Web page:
Janet Clare ~ Flight

Carol brought the baby home and put him in the bassinet, then sat on the edge of the bed star­ing at him. He slept peace­ful­ly while she toyed with a loose thread on the flo­ral quilt. She was young, but not fool­ish, and she, along with her hus­band, Dan, both want­ed this baby. But what struck her that day, what she hadn’t real­ly thought about until that very moment, was the per­ma­nence of this baby. –more

Jon Kemsley Clark ~ White

We were half way through the sec­ond course before she men­tioned it. Quite in pass­ing. Not that she came out and said it direct­ly. Just in pass­ing as if it was some­thing I already knew. Something like oh my hus­band would have done such and such or my hus­band would have said such and such. That seems rea­son­able, I told her, I would under­stand that. As if I knew him. As if she thought I knew about –more

Sandra Kolankiewicz ~ Four Poems

Like a Tranquil Island

Of course I ran out of time, just bare­ly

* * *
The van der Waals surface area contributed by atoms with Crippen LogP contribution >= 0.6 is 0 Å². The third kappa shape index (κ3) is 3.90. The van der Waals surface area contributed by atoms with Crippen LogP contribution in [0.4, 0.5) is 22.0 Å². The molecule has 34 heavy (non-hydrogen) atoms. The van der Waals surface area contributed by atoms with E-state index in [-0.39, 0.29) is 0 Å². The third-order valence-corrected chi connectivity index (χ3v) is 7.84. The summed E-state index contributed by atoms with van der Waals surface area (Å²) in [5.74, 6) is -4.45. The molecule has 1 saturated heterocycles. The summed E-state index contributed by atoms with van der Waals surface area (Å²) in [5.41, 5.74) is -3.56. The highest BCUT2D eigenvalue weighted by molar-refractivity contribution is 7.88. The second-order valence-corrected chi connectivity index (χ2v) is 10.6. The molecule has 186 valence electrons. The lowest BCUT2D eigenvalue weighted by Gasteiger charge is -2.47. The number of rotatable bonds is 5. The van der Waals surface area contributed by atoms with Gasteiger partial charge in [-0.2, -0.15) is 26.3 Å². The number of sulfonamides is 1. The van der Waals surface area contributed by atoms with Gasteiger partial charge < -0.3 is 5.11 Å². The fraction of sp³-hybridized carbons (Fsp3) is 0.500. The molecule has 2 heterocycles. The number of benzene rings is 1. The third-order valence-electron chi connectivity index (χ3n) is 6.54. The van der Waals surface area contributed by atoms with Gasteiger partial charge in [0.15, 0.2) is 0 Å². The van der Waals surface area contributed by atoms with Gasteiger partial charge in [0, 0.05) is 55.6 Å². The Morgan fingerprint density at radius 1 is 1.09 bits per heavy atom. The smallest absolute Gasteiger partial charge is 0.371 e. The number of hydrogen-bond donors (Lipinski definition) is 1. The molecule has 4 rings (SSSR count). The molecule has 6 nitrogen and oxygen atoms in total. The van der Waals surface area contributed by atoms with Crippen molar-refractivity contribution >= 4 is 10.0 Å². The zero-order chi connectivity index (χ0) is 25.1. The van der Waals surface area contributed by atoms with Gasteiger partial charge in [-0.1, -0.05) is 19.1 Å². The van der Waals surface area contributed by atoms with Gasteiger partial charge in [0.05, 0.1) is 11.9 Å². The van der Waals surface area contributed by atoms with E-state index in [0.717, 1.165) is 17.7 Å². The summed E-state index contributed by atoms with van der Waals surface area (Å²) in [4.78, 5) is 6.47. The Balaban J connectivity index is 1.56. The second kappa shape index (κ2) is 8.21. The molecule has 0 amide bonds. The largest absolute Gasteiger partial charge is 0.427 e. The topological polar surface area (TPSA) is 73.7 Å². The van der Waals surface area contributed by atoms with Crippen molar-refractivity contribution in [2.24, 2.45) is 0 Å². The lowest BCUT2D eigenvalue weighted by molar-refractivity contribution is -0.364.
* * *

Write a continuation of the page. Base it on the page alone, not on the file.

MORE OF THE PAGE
begun before I had to board, right as
I dis­cov­ered at last the best part of
the city, the place where the artists were
thriv­ing, paint­ing their win­dow frames pur­ple,
using five col­ors to coat one house, the
way I always imag­ined we would be
liv­ing before a bus became a
metaphor for what –more

Samuel J. Adams ~ Everybody Did

It’s my nine­teenth birth­day and I’m swim­ming with ten friends in a quar­ry when this old man with a big beard comes charg­ing across the lawn. He’s one of those tall guys who makes him­self seem taller by walk­ing stooped, like he’ll become gigan­tic if he rears his head up. Plus, when your eyes sit inch­es above the water­line, every­body on land seems tall.

Who let you in?” he says. “Who –more